Tuesday, September 11, 2012
Port Moody Public Rally Against Gang Violence
Last night there was a public rally at Port Moody city hall in response to the recent outbreak of gang violence. I attended the rally and noticed that when all the TV cameras showed up, many of the people went inside and were too afraid to be out in public on camera. There was a similar concern when Surrey had their rally against gang violence a few years ago, yet that rally was also well attended.
The mayor’s pr brainstorm was to open up the inlet theatre for the public to express their concerns and listen to a panel of police officers ready to address their questions. At first I spoke with the wife of one of the organizers of the rally and said what’s up with that? Is the mayor high jacking the rally? Where do you want people to meet? She said, no if the mayor is willing to listen to the people’s concerns then let’s hear him out. Fair enough said I so we did.
Of course the Aldergrove judicial revue board was there but before I address his important message, I want to touch on what some of the other local residents had to say. Several mothers spoke and expressed their fear of the outbreak of gang violence in their community. One mother’s heartfelt plea wasn’t just her fear of her or her daughter being hit by a stray bullet, but of her daughter witnessing a dead body lying in the street. She doesn’t want her children to have to deal with that.
Another mother raised a very good point. She said in their neighborhood, they had a problem with youth drinking and having loud parties that would cause problems for the neighbors. She said that the Port Moody police were very good at responding to 911 calls and since they became aware of the problem, increased patrols in the area and increased their presence. As a result of the increased police presence, the trouble makers left and went somewhere else.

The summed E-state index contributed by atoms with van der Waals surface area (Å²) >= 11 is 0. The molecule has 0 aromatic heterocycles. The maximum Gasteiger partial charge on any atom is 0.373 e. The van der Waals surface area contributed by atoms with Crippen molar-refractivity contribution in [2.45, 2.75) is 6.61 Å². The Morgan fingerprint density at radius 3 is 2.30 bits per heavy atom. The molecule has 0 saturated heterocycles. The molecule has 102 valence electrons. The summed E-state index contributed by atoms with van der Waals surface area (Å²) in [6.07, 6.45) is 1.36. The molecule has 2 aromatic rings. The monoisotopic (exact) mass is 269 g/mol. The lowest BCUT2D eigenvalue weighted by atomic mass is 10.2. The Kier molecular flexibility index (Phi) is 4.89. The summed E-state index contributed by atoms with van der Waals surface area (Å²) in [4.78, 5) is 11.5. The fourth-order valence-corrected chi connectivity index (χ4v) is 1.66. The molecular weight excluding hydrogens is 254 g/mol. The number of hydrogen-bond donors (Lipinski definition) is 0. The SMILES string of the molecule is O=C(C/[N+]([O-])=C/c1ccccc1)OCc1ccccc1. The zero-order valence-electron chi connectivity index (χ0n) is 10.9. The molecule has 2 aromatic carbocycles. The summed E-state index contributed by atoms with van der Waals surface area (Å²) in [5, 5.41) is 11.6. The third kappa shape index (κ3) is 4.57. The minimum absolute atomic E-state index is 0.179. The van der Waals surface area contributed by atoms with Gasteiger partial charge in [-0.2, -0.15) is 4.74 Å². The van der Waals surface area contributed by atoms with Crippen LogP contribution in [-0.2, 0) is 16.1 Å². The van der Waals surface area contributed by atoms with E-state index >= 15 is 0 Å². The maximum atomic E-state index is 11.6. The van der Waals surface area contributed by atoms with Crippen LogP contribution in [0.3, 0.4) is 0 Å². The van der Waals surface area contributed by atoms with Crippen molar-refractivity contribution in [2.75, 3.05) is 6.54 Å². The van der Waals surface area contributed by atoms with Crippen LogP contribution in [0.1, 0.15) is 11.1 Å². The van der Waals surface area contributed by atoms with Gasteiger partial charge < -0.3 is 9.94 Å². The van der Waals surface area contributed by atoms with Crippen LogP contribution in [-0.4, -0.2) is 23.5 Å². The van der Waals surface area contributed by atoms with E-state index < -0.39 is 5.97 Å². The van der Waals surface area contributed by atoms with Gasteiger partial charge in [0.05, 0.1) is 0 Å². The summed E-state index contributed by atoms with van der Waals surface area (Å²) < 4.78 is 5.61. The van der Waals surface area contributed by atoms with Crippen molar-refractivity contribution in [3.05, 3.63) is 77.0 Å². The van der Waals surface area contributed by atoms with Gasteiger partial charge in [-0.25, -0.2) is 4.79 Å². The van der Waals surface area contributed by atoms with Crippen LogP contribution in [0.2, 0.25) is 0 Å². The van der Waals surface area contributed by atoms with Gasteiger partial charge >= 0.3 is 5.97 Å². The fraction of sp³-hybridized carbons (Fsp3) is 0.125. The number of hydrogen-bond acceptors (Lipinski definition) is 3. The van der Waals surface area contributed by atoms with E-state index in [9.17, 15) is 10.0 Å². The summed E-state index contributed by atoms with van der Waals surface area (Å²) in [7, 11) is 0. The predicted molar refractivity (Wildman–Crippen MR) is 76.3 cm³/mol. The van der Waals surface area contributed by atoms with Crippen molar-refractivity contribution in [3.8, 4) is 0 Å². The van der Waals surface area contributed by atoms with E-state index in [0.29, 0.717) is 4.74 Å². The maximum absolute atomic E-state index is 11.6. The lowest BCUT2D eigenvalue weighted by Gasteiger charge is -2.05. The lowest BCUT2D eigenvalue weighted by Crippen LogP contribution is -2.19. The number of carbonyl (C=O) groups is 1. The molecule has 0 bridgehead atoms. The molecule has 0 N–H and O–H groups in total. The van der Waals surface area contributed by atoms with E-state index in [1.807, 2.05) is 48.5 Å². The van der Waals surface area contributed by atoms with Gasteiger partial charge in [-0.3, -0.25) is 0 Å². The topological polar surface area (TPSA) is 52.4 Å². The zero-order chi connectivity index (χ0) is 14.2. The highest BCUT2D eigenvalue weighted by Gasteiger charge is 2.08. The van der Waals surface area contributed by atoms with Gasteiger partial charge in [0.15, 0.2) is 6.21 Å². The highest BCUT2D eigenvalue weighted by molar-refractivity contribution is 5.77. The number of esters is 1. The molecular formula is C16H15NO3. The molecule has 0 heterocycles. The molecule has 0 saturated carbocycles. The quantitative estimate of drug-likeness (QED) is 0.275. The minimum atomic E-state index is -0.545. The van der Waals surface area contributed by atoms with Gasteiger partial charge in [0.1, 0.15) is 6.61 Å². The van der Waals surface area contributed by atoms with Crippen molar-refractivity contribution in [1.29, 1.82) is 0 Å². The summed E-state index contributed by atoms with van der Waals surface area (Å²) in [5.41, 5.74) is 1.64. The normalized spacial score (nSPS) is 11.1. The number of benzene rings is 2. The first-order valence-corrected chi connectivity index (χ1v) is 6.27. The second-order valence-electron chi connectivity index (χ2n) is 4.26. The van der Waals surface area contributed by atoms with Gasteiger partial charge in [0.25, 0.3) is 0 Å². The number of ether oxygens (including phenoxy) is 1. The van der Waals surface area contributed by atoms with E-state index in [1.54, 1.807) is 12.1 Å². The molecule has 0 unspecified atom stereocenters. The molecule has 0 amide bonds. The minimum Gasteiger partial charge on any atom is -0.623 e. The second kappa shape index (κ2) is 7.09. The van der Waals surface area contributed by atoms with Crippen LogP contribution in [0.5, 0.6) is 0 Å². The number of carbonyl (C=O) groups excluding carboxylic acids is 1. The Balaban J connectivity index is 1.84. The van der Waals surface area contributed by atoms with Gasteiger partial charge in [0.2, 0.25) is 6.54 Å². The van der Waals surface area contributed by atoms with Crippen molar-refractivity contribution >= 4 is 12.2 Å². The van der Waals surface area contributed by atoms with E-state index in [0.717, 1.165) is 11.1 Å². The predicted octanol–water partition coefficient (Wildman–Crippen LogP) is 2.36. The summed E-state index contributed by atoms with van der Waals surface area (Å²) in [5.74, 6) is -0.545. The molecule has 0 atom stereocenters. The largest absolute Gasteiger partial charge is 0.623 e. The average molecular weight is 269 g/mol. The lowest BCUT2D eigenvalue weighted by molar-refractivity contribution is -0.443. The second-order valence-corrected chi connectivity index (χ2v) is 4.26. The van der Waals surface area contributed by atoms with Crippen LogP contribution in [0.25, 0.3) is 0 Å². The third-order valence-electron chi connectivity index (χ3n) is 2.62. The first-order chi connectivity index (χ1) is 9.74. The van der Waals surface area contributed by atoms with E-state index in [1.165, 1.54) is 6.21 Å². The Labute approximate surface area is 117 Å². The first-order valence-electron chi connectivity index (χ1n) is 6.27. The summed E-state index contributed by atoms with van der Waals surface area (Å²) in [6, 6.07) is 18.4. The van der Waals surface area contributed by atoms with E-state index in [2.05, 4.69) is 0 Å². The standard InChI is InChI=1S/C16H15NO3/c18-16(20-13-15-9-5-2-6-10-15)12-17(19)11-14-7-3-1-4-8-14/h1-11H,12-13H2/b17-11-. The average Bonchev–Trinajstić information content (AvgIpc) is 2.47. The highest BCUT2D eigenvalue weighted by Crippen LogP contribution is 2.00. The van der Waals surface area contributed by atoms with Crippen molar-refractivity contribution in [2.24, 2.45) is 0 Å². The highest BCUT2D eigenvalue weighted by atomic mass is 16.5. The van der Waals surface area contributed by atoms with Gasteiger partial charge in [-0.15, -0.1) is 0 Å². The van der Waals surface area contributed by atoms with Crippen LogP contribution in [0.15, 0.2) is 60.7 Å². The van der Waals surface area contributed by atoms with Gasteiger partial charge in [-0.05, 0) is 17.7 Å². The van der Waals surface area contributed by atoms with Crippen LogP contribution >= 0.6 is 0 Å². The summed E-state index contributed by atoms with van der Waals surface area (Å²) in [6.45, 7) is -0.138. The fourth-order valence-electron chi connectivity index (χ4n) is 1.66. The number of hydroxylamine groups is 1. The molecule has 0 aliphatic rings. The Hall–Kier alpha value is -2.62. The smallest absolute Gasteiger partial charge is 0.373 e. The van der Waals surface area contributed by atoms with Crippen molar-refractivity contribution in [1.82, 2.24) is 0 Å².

Taking that logic one step farther, she asked if the police had stepped up patrols and increased their presence at the rec centre when one gang member was executed. The officer did go into detail about many other things and she kept coming back and asking point blank, have patrols at the rec centre increased? The final answer was no because the rec centre is safe and it was just fate that the shooter found the gang member there when he shot him.
Then the well meaning officer said something that I found disturbing. He said they knew where all the gang members live and do regular surveillance around their homes. Then reiterated that the rec centre was a safe place. I’m sorry but I do have a problem with devoting police resources to protect gang members homes. In fact that could be one of the reasons they are shot in public when they leave their home.
One older gentleman stepped up to the mike and said he lived in the same building the Bacon brothers lived in when they stayed in Port Moody. He said he was kinda sorry to see them leave because when they lived there they had round the clock police presence. Sad that regular citizens can’t get that kind of protection.
I know the police are well meaning. I understand the logic in that if a rival shoots a gang member at his home, that will endanger the neighbors in that community, but the round the clock police protection the Bacon brothers got in their Abbotsford home was a shameful misuse of public resources. Increasing a public police presence at the Port Moody rec centre will deter gang members from going there.